Even if the situation has changed as of late, like it did with non-magical people, for most of their history wizards would have considered war to be the constant, and they would have structured their society accordingly in response. Wherever you have a large number of people who are fair targets in war, but can’t easily defend themselves, you’re going to want to defend that location.
  1. As technology progresses, the masquerade becomes harder to maintain
Lastly, keep in mind just how difficult it is for anyone in our world to keep information locked down, or remove information from the internet. Even in the Eighties, in the Nineties, sure, wizards might be able to keep a lid on what’s going on. And maybe they could keep it going for a bit longer, staving off the inevitable.

But sooner or later, some idiot with a camera phone is going to see something and take a picture and upload it to the internet before damage control can roll in. Repeat that enough times, and the masquerade is going to fall.
  1. Don’t shove the work of fixing your world onto the readers
If your world-as-presented seems to break down under examination

For example, the wizards of Harry Potter are collectively guilty for every muggle that dies of old age or sickness. Wizards routinely live into their hundreds, and more wizards than Flamel and his wife lived for multiple centuries. Given the preponderance of healing magic, their long lives absolutely have something to do with their ability to cast charms and take potions. There is no way that this couldn’t result in a longer life by at least a few years, so even if having a “magical core” or something also lengthens your lifespan that cannot be the only cause.

But we also have evidence that magic can work on muggles, even to the point of causing bodily transformations without future ill effect (see: what Hagrid and the Weasley Twins each did to Dudley), which means that the only thing preventing muggles from taking advantage of at least some magic is that the Wizarding World prefers its secrecy over all other concerns.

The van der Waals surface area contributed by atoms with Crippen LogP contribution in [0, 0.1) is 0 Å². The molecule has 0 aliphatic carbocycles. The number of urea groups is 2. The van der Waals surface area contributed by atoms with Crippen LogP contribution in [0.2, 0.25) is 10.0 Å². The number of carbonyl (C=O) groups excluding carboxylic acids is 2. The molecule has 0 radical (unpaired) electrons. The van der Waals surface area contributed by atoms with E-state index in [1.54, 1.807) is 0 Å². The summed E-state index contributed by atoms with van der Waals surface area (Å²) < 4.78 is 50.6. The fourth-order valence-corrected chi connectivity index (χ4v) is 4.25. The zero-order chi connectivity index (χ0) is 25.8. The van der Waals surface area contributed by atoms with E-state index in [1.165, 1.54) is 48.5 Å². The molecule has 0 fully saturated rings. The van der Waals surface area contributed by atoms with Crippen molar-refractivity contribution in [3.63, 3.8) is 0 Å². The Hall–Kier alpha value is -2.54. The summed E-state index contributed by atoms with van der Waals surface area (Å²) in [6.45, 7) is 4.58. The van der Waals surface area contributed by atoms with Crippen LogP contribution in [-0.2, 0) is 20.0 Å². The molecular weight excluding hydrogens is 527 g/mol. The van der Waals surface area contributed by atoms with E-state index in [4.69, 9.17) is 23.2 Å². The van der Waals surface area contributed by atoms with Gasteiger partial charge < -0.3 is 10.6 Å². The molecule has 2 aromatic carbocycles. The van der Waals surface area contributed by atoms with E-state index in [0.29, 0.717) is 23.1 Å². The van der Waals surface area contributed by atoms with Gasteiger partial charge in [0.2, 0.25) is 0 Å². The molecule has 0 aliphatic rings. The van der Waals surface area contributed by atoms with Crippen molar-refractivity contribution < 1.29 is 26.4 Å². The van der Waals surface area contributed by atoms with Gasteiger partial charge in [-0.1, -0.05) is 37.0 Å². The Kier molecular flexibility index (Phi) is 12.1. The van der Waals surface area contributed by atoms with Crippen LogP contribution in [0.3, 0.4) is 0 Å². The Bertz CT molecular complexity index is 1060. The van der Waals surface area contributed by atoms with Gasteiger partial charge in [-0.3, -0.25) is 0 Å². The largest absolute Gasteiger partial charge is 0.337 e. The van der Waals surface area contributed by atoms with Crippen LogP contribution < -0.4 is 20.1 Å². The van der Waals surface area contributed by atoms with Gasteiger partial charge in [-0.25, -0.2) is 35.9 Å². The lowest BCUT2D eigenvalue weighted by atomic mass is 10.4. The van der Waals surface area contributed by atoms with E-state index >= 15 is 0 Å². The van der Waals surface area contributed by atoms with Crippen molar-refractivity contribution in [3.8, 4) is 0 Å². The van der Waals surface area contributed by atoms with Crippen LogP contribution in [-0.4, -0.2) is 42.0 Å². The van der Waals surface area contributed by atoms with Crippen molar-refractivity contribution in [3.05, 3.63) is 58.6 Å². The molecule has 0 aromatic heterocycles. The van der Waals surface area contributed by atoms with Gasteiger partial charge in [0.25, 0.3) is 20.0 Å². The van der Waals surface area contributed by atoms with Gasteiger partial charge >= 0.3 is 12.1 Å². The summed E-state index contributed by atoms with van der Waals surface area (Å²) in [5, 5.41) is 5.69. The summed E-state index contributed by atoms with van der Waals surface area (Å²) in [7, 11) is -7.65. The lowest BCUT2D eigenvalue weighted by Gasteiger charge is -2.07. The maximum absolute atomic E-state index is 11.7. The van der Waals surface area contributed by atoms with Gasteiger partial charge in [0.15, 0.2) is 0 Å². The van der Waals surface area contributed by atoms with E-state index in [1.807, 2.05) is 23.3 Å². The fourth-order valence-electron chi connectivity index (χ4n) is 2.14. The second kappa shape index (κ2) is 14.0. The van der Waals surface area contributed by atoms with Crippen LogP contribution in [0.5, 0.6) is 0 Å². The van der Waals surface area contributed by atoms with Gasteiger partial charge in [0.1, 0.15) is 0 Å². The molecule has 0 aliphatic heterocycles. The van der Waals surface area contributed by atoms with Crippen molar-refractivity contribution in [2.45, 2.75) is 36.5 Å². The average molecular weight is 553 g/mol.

Or, for that matter, we wonder why, when wizards live into their hundreds, most of the influential wizards like Lucius Malfoy and Cornelius Fudge are surprisingly young. They’re the right age for muggles in the same position, but not wizards. Some fans theorize that most of the older wizards died in the war against Voldemort and one of the current problems in Britain is that wizards like Lucius Malfoy are just play-acting at what they think it means to be the head of an Ancient and Noble House, like if politics were suddenly taken over by teenagers. But as much as I like this theory, there’s not much in the text to support it.

Basically: It’s okay to leave clues in your story, only hinting at certain aspects of your world. But there is so much bad worldbuilding out there that you cannot expect the reader to simply assume that your world, when it also appears to break down like all the others, is nonetheless different from them.

Your turn: What else should worldbuilders keep in mind when designing a masquerade?